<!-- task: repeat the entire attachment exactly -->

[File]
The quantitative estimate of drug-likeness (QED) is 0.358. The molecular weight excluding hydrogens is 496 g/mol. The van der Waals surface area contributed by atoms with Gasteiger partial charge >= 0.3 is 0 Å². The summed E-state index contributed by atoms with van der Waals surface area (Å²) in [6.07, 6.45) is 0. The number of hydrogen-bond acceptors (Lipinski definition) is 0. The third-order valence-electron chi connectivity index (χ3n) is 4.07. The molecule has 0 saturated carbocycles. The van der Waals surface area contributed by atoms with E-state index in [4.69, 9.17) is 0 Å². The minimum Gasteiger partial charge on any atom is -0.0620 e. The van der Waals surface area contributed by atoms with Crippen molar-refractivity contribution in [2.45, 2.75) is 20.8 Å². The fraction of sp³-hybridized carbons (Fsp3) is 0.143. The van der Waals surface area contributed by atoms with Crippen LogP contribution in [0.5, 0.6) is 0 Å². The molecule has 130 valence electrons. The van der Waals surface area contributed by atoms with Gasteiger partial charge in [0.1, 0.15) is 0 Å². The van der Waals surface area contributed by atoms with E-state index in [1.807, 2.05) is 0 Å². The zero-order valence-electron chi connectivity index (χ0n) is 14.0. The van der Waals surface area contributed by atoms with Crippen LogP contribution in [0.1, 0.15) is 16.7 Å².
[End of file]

The quantitative estimate of drug-likeness (QED) is 0.358. The molecular weight excluding hydrogens is 496 g/mol. The van der Waals surface area contributed by atoms with Gasteiger partial charge >= 0.3 is 0 Å². The summed E-state index contributed by atoms with van der Waals surface area (Å²) in [6.07, 6.45) is 0. The number of hydrogen-bond acceptors (Lipinski definition) is 0. The third-order valence-electron chi connectivity index (χ3n) is 4.07. The molecule has 0 saturated carbocycles. The van der Waals surface area contributed by atoms with E-state index in [4.69, 9.17) is 0 Å². The minimum Gasteiger partial charge on any atom is -0.0620 e. The van der Waals surface area contributed by atoms with Crippen molar-refractivity contribution in [2.45, 2.75) is 20.8 Å². The fraction of sp³-hybridized carbons (Fsp3) is 0.143. The van der Waals surface area contributed by atoms with Crippen LogP contribution in [0.5, 0.6) is 0 Å². The molecule has 130 valence electrons. The van der Waals surface area contributed by atoms with Gasteiger partial charge in [0.1, 0.15) is 0 Å². The van der Waals surface area contributed by atoms with E-state index in [1.807, 2.05) is 0 Å². The zero-order valence-electron chi connectivity index (χ0n) is 14.0. The van der Waals surface area contributed by atoms with Crippen LogP contribution in [0.1, 0.15) is 16.7 Å².